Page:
|Entrance of exhibit with Levi's self-portrait|
Located inside the Spazi900 museum, next to the Sala Pasolini, is the exhibit dedicated to the author of Christ Stopped at Eboli, the book that inspired the 1979 epic film by Francesco Rosi. The realization of the exhibit was made possible thanks to a collaboration between the library and the Carlo Levi Foundation of Rome, which resulted in a loan of six paintings created by the maestro. According to an official statement by the library, the goal of the exhibit is "to promote and disseminate the multifaceted personality of Carlo Levi in his dual role of painter and writer."
|Actor Fortunato Verducci|
Watch this clip from my documentary Return to Lucania in which the mayor of Castelmezzano, Italy in Basilicata talks about Levi's exile there..
The first edition of Levi's book is exhibited, together with two autographed letters written during the exile to Anna Maria Mazzucchelli, editor of the magazine Casabella.
|First edition of Levi's 'Christ Stopped at Eboli'|
Levi created portraits of his literary friends upon his return from Lucania. One of them, Eugenio Montale, favorably reviewed Christ stopped at Eboli. Montale's portrait is exhibited in the space along with those of Cesare Pavese, Italo Calvino and Rocco Scotellaro, proof of Levi's literary relations and of his lively participation in the cultural environment of the time.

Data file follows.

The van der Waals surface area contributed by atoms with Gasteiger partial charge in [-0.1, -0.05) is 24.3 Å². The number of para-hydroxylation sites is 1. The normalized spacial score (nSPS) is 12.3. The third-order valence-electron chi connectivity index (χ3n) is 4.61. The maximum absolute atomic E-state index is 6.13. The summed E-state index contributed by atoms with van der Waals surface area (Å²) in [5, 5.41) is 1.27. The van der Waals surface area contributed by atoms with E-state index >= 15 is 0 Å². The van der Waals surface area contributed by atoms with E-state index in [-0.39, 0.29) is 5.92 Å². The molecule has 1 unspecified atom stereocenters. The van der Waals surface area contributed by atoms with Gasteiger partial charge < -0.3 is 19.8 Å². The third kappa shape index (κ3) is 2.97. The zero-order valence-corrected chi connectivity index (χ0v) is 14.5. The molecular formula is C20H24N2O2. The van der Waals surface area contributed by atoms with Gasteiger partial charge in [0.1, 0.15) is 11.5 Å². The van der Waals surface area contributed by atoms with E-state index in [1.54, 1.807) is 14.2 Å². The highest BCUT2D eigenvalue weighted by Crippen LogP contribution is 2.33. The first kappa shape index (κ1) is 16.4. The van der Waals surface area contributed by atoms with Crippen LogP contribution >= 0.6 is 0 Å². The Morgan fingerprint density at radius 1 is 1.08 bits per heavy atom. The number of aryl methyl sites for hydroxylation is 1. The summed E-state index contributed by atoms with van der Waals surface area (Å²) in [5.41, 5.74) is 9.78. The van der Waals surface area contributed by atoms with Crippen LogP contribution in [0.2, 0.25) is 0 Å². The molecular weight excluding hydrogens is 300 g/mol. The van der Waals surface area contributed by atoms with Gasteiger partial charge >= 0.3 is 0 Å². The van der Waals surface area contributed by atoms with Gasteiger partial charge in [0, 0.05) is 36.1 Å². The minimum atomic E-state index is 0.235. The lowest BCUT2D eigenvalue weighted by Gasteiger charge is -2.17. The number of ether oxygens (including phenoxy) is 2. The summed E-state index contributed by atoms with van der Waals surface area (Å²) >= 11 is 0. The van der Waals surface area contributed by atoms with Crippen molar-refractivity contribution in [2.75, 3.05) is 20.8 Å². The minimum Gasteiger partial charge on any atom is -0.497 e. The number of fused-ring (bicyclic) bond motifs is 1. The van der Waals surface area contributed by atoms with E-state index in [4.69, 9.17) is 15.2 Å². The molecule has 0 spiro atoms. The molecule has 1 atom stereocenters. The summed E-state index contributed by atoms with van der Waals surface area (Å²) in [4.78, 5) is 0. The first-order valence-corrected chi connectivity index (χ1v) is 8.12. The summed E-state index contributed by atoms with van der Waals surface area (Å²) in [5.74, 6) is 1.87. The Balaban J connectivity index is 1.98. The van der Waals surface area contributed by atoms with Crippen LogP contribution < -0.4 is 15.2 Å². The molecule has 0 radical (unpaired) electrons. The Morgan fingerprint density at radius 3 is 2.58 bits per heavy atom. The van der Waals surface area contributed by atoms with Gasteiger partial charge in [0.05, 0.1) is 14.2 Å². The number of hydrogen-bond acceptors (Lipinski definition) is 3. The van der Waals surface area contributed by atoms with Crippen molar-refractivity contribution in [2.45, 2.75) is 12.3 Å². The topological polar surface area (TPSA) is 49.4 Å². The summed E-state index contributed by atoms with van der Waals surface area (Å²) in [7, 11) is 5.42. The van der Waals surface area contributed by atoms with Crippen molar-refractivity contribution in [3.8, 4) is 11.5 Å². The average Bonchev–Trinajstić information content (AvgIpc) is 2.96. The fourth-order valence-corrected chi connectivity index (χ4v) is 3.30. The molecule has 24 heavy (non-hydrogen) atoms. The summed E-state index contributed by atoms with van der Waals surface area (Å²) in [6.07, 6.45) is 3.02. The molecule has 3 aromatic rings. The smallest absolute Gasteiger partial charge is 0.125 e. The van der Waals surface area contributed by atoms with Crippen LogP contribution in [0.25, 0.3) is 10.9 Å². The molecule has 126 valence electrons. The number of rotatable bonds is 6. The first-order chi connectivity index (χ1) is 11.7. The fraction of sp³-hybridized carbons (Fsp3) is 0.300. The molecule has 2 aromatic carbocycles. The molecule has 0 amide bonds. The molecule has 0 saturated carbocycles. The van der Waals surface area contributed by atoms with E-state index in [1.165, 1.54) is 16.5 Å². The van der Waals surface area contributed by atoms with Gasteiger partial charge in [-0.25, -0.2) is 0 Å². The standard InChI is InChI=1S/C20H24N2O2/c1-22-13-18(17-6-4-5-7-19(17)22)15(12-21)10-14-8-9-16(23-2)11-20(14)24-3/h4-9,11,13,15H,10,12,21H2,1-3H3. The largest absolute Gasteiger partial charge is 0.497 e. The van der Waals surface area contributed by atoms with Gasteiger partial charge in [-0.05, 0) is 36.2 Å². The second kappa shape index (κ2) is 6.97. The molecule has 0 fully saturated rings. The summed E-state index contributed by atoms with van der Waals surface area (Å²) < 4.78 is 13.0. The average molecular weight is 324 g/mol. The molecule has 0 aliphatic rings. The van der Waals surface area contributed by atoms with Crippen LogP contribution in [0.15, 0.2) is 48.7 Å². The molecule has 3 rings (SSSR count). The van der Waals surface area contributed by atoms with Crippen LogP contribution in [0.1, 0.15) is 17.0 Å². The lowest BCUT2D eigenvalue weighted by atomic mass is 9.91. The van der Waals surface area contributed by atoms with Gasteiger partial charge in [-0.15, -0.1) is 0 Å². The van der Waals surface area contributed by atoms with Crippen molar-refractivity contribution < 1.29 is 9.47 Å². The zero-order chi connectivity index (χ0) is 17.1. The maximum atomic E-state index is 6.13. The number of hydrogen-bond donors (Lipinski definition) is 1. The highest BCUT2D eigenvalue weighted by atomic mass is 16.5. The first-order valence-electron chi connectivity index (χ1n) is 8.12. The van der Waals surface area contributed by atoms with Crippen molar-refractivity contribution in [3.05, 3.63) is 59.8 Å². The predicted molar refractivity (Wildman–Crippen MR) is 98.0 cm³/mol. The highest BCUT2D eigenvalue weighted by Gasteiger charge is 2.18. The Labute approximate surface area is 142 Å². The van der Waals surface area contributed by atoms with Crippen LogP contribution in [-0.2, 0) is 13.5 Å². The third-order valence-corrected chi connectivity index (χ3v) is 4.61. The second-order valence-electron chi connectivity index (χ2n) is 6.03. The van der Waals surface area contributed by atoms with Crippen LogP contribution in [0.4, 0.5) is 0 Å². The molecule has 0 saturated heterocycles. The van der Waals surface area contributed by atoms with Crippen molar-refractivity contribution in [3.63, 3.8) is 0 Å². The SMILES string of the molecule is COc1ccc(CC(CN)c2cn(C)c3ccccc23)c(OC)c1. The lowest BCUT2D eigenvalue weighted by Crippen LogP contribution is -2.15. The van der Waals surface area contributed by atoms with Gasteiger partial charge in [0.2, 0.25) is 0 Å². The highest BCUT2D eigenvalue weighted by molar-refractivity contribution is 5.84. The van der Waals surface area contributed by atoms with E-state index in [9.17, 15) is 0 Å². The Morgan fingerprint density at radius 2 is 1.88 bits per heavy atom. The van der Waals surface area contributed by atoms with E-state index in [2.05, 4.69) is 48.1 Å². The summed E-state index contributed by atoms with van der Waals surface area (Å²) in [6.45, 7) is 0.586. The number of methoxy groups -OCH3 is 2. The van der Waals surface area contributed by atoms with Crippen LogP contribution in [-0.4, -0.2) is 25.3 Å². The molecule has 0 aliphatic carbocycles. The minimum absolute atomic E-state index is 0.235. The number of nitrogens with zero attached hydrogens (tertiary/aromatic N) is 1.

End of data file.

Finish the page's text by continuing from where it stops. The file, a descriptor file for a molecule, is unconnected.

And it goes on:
|Portraits of Levi's literary friends|
In a museum of literature, the attention given to Levi's pictorial work accentuates two famous writers - Montale and Calvino - authors featured in the Spazi900 and present in the Writers' Gallery, while in the center of the Stanza of Elsa (Morante) is a portrait of Morante signed by Levi. (I can tell you that it is simply awe-inspiring to be in the presence of artifacts that speak to the friendship of these iconic writers.)
|La Stanza di Elsa|
Even in the post-war period, Levi's attention to the Lucanian peasant world remained constant, as shown by his lasting friendship with the young poet Rocco Scotellaro, represented in the exhibit with a charcoal on paper. After the untimely death of Scotellaro, Levi not only wrote the preface for his posthumous novel, L'uva puttanella, but recounted his death in the painting Lamento for Rocco Scotellaro and in the famous Lucania '61 canvas, which is on display at the Museo di Palazzo Lanfranchi in Matera.
The Biblioteca Nazionale di Roma (National Central Library of Rome) is located at Viale Castro Pretorio, 105. Click here to visit the library online.